One Utah County Republican who has been following the "Fabulous Five" controversy closely, Kip Meacham, commented on my blog saying:
Thanks for this post. Clearly we as the Republican Party have issues to address. Shining light on the issues is how people will affect change.But now I will highlight another one the delegates' complaints because it is essentially about gaming the convention:
In the aftermath of the event, I find the Party Leadership disallowing questions from the delegates to the candidates in the venue unconscionable.
How are the delegates to make an informed vote without dialogue?
How can there be dialogue without questions?
This "thinking for the delegates" mentality is unbelieveable and unacceptable. Either the Party must open up the debate and the inquiry, or it should cease engaging in sham events.
Among all the other complaints about insider dealing in the Utah County candidate nomination system this year, add one about state Republican Chairman Stan Lockhart's daughter being elected as a delegate in a neighborhood caucus where she didn't live at the time.First off, it is dumb to give your teenaged college daughter a delegate seat when there are many other wanting to spend an afternoon at a convention. Why? Because now you have just pissed off a person who would have knocked doors, manned phone banks, driven people to the polls etc. for you. Second, she obviously supports her dad (she isn't a Giulliani after all) and can be there as a non-voting supporter and still gin up votes for him without voting herself. Third, is Rep. Lockhart really so worried about the delegate count that he has to stick in his daughter? Are all state legislators from Utah County this out of touch with even the activists within their own party, let alone their regular constituents?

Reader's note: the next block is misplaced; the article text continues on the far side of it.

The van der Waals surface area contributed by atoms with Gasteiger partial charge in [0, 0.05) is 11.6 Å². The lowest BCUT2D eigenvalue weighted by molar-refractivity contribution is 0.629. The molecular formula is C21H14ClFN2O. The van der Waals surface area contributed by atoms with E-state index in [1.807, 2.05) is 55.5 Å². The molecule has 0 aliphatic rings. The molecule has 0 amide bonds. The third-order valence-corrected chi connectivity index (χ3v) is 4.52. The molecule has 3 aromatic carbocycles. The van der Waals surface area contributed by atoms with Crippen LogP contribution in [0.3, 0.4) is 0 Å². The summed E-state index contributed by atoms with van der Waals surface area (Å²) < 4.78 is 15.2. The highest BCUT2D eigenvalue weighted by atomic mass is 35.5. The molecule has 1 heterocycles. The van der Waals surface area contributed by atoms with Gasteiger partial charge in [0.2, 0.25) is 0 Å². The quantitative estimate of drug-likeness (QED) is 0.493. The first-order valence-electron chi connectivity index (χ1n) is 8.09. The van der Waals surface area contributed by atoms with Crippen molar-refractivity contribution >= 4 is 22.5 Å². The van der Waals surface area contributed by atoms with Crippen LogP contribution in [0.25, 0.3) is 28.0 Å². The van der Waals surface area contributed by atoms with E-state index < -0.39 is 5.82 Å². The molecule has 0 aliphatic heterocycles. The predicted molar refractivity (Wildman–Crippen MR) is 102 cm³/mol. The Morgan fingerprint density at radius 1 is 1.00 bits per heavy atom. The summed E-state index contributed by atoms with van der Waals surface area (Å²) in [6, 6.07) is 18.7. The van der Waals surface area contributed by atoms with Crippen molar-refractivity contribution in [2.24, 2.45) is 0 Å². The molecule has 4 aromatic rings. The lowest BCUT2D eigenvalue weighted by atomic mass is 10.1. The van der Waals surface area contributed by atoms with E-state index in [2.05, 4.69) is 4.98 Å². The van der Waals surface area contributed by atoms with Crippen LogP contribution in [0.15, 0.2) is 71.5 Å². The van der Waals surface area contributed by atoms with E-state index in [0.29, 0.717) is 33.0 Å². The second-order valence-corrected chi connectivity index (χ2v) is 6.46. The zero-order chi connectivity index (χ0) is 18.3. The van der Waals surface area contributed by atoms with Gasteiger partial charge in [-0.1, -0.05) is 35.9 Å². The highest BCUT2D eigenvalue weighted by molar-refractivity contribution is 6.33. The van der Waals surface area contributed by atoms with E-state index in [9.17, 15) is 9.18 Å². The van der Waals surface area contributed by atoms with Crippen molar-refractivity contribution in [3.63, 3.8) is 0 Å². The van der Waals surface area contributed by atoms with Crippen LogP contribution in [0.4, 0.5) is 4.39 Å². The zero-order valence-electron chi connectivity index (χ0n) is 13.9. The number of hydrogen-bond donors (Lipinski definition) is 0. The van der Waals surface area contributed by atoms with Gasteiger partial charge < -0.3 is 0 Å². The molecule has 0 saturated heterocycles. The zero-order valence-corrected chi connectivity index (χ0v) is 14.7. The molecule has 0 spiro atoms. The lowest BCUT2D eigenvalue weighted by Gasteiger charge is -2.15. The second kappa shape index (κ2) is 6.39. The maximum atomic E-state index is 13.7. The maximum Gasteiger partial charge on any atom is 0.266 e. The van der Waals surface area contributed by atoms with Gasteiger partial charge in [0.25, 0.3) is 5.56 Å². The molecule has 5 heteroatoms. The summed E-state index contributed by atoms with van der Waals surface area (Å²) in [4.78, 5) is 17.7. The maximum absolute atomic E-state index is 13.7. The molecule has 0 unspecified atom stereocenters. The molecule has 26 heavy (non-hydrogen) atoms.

It appears to violate the plain language of the rules, though party leaders insist it doesn't.
According to state and Utah County bylaws, caucus participants must turn 18 by November's general election and reside in the precinct where they caucus.
Hannah Lockhart, who turns 18 in July, lives with her parents in Provo, said her dad. But she moves to her new precinct before the county's April 26 convention to attend Brigham Young University for spring term.
"Our rules say you must live within the precinct you represent when the convention takes place - that's the key." [said Mariann Monnahan, who chairs the Utah County Republican Party]
Other GOP faithful disagree, countering that residency refers to where someone lives at the time of the caucuses, which were held in neighborhoods around the state on March 25.
"If not, I could show up anywhere and say, 'I'm moving into the precinct' and get to vote without ever having lived there," said Dave Irvine, an attorney who has been active in the Republican Party for years.
"Regrettably, the rules that apply to everyone else ought to apply to the party chairman."
To be clear, this has nothing to do with the nature of the Republican Party itself, only with the nature of any group that has been in power for so long that it neglects why it is in power, and abuses such power. This year promises to bring new blood into the Utah legislature, which will hopefully serve as a wakeup call to the moribund political leadership in places like Utah County.